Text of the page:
Just how the riots began is unclear, but starting on June 3, 1943, racist sentiments boiled over among the Navy and Marine servicemen stationed in LA. The focal point may have been in the Chavez Ravine, a historically Latinx neighborhood that has since been buried beneath the sprawling parking lot of Dodger Stadium. At the time, sailors were being trained in the vicinity and various sources tell of some kind of confrontation between Navy men and zoot-suit wearing pachucos.
An LA Times article released on June 3 levels all manner of racist claims, including “Juvenile files repeated[ly] show that a language variance in the home – where the parents speak no English and cling to past culture – is a serious factor of delinquency,” among others. But the article makes reference to “organized bands of marauders, prowling the streets at night,” likely referencing Latinx youths, when nothing could have been further from the truth.
Whatever transpired between servicemen and zoot suit-wearing Mexican-Americans in the Chavez ravine, the story that reached the barracks was blown entirely out of proportion. The LAPD was quick to arrest pachucos named by sailors, but sailors still fashioned clubs and grabbed baseball bats, and chartered cabs to far-flung Hispanic neighborhoods of LA.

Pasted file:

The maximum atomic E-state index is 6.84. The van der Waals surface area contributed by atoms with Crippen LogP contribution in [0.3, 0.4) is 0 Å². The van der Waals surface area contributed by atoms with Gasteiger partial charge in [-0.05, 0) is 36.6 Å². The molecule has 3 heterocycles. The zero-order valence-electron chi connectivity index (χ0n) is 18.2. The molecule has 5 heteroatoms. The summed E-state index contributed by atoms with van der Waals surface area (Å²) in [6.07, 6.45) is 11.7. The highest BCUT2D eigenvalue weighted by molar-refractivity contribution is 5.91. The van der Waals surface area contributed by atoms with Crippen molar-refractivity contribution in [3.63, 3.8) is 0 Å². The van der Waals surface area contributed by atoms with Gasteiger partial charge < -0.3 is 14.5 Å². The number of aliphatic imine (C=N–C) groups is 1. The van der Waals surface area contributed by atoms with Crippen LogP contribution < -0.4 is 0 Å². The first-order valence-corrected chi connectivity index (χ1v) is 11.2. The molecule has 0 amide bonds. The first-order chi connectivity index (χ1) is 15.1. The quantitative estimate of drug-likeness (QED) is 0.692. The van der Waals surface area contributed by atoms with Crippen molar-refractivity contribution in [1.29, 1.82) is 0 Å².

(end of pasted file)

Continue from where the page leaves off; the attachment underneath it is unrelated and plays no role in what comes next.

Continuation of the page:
They raided Spanish language theaters in Downtown LA, they went to Boyle Heights, and deeper into Southeast LA, targeting men in zoot suits. Latinx folks resisted the attacks, but were beaten and arrested in huge numbers and servicemen indiscriminately attacked black and Filipino people as well, with no motive but hate.
Despite the arrival of the LAPD and military police, the beatings continued and more arrests were made. Unfortunately, the majority of these arrests were the people who’d been targets, not instigators. Though no one died, teenagers as young as 15 were left in the hospital with injuries from the attacks, including gunshot wounds.
It was only when the military police banned servicemen from leaving their bases and coming into the city that the violence stopped.
It is a strange twist of fate that the anniversary of this violent period would fall now, as Los Angeles reels under the grip of a violent police force, stringent curfew, and National Guard occupation. Protests, which sprang up in response to the police killings of George Floyd and many other black Americans in police custody, have quickly morphed over the last few days here in LA.
The indiscriminate beatings, shootings, and arrests by the LAPD have again revealed the inherent racism in our policing system to a privileged audience that had been sheltered from experiencing it. Pleas for justice for George Floyd have also become pleas for LA’s district attorney to prosecute 601 deaths in police custody under her watch, as well as significantly defunding the LAPD’s budget.
The same streets that were filled with brawling, racist servicemen 77 years ago are now full of aggressive riot police and National Guard repressing voices for reform. Will it be the same in another 77?